Burnside’s Lemma
Burnside’s lemma, also called the lemma that is not Burnside’s, gives an expression for the number of orbits formed by a group action. Take a finite group GG acting on a finite set AA. The number of orbits in this group action is given by 1GgGAg\frac 1 { \lvert G \rvert } \sum_{g \in G}{\lvert A^g \rvert} where AgA^g denotes all those elements aAa \in A fixed by gg.
Take finite GG acting on finite AA. Let FF denote the set of pairs consisting of a gGg \in G and an aAa \in A fixed by gg; that is, F={(g,a)G×Aga=a}F = \{ (g, a) \in G \times A \mid g \bull a = a \} The proof essentially proceeds by giving three different ways to count this set FF. Way 1. We can decompose FF along elements gGg \in G as F=gG{aAga=a}=gGAgF = \bigcup_{g \in G} \{ a \in A \mid g \bull a = a \} = \bigcup_{g \in G} A^g giving rise to the identity F=gGAg\lvert F \rvert = \sum_{g \in G}{\lvert A^g \rvert} Way 2. We can decompose FF along elements aAa \in A as F=aA{gGga=a}=aAstab(a)F = \bigcup_{a \in A} \{ g \in G \mid g \bull a = a \} = \bigcup_{a \in A} \text{stab}(a) where stab(a)\text{stab}(a) denotes the stabilizer of aa. This gives rise to the identity F=aAstab(a)\lvert F \rvert = \sum_{a \in A}{\lvert \text{stab}(a) \rvert} Way 3. Similar to way 2, we can decompose FF along elements aAa \in A; however, we will additionally group these elements by orbit: F=orbit OaOstab(a)F = \bigcup_{\text{orbit } O} \bigcup_{a \in O} {\text{stab}(a)} This is possible because the orbits form a partition of AA. This gives rise to the identity F=orbit OaOstab(a)\lvert F \rvert = \sum_{\text{orbit } O} \sum_{a \in O} {\lvert \text{stab}(a) \rvert} Now note that for any given orbit OO we have *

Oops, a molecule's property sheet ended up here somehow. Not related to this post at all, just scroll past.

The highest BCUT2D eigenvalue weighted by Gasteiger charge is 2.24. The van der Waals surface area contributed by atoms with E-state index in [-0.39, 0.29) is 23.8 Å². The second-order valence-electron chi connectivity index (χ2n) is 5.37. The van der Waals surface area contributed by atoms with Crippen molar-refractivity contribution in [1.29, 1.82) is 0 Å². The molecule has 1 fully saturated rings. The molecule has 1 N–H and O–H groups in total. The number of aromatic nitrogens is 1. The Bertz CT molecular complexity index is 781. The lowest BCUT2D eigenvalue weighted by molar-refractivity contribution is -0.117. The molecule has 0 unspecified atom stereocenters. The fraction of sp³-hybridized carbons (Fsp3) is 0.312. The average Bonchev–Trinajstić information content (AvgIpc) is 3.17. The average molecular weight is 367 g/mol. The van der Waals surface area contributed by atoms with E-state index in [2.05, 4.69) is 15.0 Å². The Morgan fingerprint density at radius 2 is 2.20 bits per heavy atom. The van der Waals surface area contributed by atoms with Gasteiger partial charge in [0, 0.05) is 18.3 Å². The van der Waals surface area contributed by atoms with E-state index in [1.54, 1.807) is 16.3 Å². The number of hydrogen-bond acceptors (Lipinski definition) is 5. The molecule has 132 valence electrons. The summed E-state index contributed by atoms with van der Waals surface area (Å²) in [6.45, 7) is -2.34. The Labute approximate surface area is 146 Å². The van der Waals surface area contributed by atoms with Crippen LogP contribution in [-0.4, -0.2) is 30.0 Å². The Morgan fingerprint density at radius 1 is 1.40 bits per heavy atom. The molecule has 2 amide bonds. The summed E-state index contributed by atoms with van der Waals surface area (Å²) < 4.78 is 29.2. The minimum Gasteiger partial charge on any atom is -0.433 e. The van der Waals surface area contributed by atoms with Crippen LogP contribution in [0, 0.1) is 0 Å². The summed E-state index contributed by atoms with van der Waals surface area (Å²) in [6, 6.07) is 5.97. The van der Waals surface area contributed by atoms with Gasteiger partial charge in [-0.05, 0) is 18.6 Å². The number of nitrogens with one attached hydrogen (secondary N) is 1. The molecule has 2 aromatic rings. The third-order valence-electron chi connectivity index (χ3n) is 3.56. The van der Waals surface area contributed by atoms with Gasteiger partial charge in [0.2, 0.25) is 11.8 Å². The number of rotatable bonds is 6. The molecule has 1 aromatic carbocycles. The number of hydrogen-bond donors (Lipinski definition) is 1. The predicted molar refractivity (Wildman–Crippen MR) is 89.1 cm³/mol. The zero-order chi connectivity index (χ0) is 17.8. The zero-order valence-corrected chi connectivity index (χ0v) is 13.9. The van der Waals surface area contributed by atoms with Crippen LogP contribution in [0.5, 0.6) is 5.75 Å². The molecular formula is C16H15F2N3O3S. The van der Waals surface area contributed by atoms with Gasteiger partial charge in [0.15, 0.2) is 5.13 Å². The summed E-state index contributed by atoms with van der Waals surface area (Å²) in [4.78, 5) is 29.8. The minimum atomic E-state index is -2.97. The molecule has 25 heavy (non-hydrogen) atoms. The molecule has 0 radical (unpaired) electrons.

Adding a reference here to the orbit-stabilizer theorem, since references within math typesetting are not recognized =(
aOstab(a)=aOGorbit(a)1orbit-stabilizer theorem=aOGO1aO    orbit(a)=O=O(GO1)sum body invariant wrt sum variable=G\begin{align*} & \sum_{a \in O} {\lvert \text{stab}(a) \rvert} \\ &= \sum_{a \in O} {\lvert G \rvert \cdot \lvert \text{orbit(a)} \rvert^{-1}} &&\text{orbit-stabilizer theorem} \\ &= \sum_{a \in O} {\lvert G \rvert \cdot \lvert O \rvert^{-1}} && a \in O \implies \text{orbit}(a) = O \\ &= \lvert O \rvert \cdot \left( {\lvert G \rvert \cdot \lvert O \rvert^{-1}} \right) && \text{sum body invariant wrt sum variable} \\ &= \lvert G \rvert \end{align*} Plugging this back into the identity, we get F=orbit OG\lvert F \rvert = \sum_{\text{orbit }O} \lvert G \rvert In other words, when decomposing FF along orbits, each orbit OO contributes exactly G\lvert G \rvert to the final sum. Now we will rewrite this one final time as F=G# of orbits\lvert F \rvert = \lvert G \rvert \cdot \#\text{ of orbits} Combining the three established identities, we get F=gGAg=aAstab(a)=G# of orbits\lvert F \rvert = \sum_{g \in G} {\lvert A^g \rvert} = \sum_{a \in A} {\lvert \text{stab}(a) \rvert} = {\lvert G \rvert} \cdot \#\text{ of orbits} Picking out the second and fourth expressions, and dividing both by G\lvert G \rvert, we get 1GgGAg=# of orbits\frac 1 {\lvert G \rvert} \sum_{g \in G} {\lvert A^g \rvert} = \#\text{ of orbits} which is exactly the statement of Burnsides’s lemma; done! rk